April 12, 2016

Stories and Advice From OCC Shoebox Distributions in Grenada

On this blog I mostly write about packing, shopping, crafting, etc. for Operation Christmas Child  shoeboxes, but I thought it'd be encouraging to share some shoebox distribution stories, plus I love to get more ideas and feedback on things to include from first hand reports.  Since I've never been on a distribution, I'm "interviewing" people who have!  Today's report is from Cyndee Ownbey:

My name is Cyndee Ownbey, I’m wife, mom of two teen boys, former teacher, writer, and active volunteer in our church serving on our women’s ministry team and helping out with our Youth.
Our family has been packing boxes for OCC for over 12 years. I enjoy hunting for deals on shoebox items year-round. I’ve outgrown our current storage spot for OCC supplies and will soon empty out our guest closet and relocate those items there. My latest deals are overtaking our bedroom floor!

I was invited to take part in the OCC Media Trip because of my blog, Women’s Ministry Toolbox. I encourage women’s ministry groups to get involved with OCC by
hosting packing parties and packing boxes themselves. I’ve shared several posts including packing tips, my experience at the Charlotte processing center, and posts about my distribution trip in Grenada.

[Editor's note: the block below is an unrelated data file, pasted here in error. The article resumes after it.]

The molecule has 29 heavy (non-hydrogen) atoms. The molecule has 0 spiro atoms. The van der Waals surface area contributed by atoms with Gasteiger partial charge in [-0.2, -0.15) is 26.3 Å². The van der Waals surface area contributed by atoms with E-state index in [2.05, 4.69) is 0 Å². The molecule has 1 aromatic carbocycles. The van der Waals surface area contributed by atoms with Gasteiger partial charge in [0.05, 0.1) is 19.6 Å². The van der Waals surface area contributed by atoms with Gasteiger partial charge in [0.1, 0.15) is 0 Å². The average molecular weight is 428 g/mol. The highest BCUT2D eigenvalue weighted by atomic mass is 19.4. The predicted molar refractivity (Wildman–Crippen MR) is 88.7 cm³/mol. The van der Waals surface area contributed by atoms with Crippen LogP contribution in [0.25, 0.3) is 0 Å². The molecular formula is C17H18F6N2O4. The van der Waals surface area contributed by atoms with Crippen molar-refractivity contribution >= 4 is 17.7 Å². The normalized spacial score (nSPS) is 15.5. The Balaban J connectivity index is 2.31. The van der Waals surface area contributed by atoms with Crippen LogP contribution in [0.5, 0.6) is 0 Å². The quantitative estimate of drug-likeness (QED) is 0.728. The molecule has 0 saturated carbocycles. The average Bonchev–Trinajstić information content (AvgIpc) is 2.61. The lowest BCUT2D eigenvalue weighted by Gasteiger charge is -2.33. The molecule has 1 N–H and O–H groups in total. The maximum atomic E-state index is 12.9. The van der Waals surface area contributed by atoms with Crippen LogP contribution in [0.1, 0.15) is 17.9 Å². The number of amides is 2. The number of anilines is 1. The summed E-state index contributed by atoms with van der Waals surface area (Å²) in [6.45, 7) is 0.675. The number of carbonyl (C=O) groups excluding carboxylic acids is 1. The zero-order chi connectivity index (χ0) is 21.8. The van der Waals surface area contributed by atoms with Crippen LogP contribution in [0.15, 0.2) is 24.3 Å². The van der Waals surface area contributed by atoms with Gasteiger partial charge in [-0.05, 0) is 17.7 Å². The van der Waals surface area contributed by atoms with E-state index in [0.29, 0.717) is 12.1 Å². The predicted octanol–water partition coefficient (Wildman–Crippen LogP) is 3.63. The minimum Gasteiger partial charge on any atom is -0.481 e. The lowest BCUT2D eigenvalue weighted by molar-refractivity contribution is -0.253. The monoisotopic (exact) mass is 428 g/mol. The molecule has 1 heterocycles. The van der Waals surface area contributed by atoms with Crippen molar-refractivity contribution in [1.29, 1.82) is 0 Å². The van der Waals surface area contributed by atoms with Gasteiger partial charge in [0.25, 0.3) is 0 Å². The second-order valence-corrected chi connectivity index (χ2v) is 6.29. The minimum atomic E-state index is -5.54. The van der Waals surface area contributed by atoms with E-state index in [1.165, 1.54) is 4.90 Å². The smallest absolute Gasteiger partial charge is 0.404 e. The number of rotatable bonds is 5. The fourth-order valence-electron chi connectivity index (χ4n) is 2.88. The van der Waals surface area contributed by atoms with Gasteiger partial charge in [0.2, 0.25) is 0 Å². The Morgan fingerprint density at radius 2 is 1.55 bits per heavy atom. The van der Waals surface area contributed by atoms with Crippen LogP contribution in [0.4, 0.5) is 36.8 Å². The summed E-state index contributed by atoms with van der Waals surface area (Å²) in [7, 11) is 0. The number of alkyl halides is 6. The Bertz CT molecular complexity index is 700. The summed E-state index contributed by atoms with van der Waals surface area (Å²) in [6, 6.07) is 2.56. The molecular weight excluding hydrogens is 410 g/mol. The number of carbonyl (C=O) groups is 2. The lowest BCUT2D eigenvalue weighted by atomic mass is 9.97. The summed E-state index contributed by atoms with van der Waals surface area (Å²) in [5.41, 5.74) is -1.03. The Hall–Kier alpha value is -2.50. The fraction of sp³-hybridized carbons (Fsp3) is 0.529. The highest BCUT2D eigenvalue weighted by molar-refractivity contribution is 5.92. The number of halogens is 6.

Check out the YouTube video she made about their trip!

Here are some more posts she wrote about OCC, if you're interested in reading more: 
How Your Women’s Ministry Can Get Involved with Operation Christmas Child


When & where did you distribute shoeboxes?


I was invited on an Operation Christmas Child Media Trip to distribute shoeboxes in Grenada in October 2015.

About how many kids were at the distribution(s) you attended?

We participated in 4 distributions – our smallest was around 100 children and our largest was about 300 children.

Please share a little about your trip and the distributions:

Because we traveled in the fall, our two morning distributions took place at schools. Those experiences, while awesome, were outside the norm of what a typical OCC distribution would be. One of our afternoon distributions was held at a church and the other afternoon distribution was held in a preschool building as a community outreach (there was no church in that parish).
The community outreach was most like a typical OCC distribution event. OCC volunteers living in Grenada had spent about a month prior personally inviting children in the community to come to this special church event (they have no idea they will be getting a shoebox).


What's your favorite memory?

Our last distribution made the greatest impact on me. We were in one of the poorest communities in Grenada. Most of the homes did not have running water. There was a community well and a community bathroom. I couldn’t imagine having to hike down the hill to use the bathroom…

Several of the children in the neighborhood arrived early. While we were visiting with them outside of the preschool building, one of the women on our team used her salvation bracelet to share the gospel with a small group of boys that had gathered around. It was the sweetest, most precious, holy moment you could imagine…we hadn’t yet even gathered with the group to share the gospel or distribute the boxes.